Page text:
Nasa’s discovery of a planet similar to Earth has fired the imaginations of star-watchers across the world – but while hugely significant, Kepler’s discovery is only the latest made by the space discovery programme.
Prior to finding Kepler-452b – all exoplanets get the common moniker after the telescope that discovered them – there were a few other contenders.
In April last year, scientists announced the discovery of Kepler-186f, confirming that Earth-sized planets did exist within the much discussed ‘goldilocks’ range.
(The Goldilocks range refers to the planet’s positioning within its own solar system: neither too close or far away from the star to sustain life.)
Kepler-186f is only 10 per cent larger than Earth, but scientists have not yet discovered what the planet is made of – the best theories suggest it has a rocky composition and could support life.
However, the planet receives only a third of the amount of energy from its star that Earth does. To put this into perspective, Nasa make the comparison that were you to stand on Kepler-186f at midday, the light would be only as strong as the last hour before sunset.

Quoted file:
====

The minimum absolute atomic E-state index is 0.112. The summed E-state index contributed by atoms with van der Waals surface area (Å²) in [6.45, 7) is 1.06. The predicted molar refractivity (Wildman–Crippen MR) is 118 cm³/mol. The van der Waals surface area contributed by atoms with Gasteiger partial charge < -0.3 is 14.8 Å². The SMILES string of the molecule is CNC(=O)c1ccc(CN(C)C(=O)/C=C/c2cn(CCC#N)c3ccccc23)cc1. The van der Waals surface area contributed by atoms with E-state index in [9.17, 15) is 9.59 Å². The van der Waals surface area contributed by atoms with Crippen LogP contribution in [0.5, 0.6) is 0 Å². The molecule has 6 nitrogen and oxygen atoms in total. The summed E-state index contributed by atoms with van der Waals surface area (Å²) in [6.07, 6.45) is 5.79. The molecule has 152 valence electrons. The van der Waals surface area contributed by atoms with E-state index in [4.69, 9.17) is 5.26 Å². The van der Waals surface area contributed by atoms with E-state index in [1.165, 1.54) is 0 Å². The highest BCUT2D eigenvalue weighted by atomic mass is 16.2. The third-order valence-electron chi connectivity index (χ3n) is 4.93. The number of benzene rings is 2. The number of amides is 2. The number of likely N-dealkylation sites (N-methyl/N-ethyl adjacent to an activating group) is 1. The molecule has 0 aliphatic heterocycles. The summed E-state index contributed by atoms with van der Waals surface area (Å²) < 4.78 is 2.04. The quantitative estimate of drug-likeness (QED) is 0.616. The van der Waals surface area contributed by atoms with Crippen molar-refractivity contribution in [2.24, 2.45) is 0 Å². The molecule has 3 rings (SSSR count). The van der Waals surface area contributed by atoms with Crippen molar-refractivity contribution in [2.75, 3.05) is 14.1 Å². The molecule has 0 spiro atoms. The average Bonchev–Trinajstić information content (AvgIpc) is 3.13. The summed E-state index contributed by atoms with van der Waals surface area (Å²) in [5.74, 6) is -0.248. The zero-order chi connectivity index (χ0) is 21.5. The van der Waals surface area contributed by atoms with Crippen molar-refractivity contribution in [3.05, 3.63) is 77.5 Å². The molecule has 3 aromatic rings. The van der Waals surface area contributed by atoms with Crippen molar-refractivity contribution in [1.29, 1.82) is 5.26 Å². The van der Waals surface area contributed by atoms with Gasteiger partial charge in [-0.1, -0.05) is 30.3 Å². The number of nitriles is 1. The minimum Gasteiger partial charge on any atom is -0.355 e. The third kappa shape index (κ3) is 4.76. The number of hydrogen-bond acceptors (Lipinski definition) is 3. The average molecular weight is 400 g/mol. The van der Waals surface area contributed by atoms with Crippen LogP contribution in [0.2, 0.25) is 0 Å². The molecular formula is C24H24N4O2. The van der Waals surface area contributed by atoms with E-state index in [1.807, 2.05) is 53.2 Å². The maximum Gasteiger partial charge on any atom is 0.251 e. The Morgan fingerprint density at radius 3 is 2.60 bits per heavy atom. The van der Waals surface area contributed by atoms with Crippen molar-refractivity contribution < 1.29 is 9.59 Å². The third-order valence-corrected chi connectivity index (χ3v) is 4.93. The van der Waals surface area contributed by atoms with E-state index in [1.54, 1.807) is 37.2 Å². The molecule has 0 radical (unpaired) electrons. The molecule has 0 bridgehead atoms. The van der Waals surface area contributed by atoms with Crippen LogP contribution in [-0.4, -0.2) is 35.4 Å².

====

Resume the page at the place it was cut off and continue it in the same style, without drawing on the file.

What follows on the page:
Before that, Kepler-62f was scientists’ best bet. Similar to Kepler-452b, the star is a “super Earth” and much larger (by approximately 70 per cent) than our own home planet.
Its discovery was announced in April 2013, at the same time as Kepler-69c. Both planets lay in the coveted goldilocks zone required for life, but given the planets' size, astronomers feared they may not support life.
Finally Kepler-22b, the first Kepler planet found within the hospitable zone, orbited a star similar to ours and was considered in 2011 to be the most like Earth. However, greater scrutiny revealed that its size (roughly 2.4 times larger) posed problems for scientists who have not ascertained whether it is rocky or gaseous.Reuse content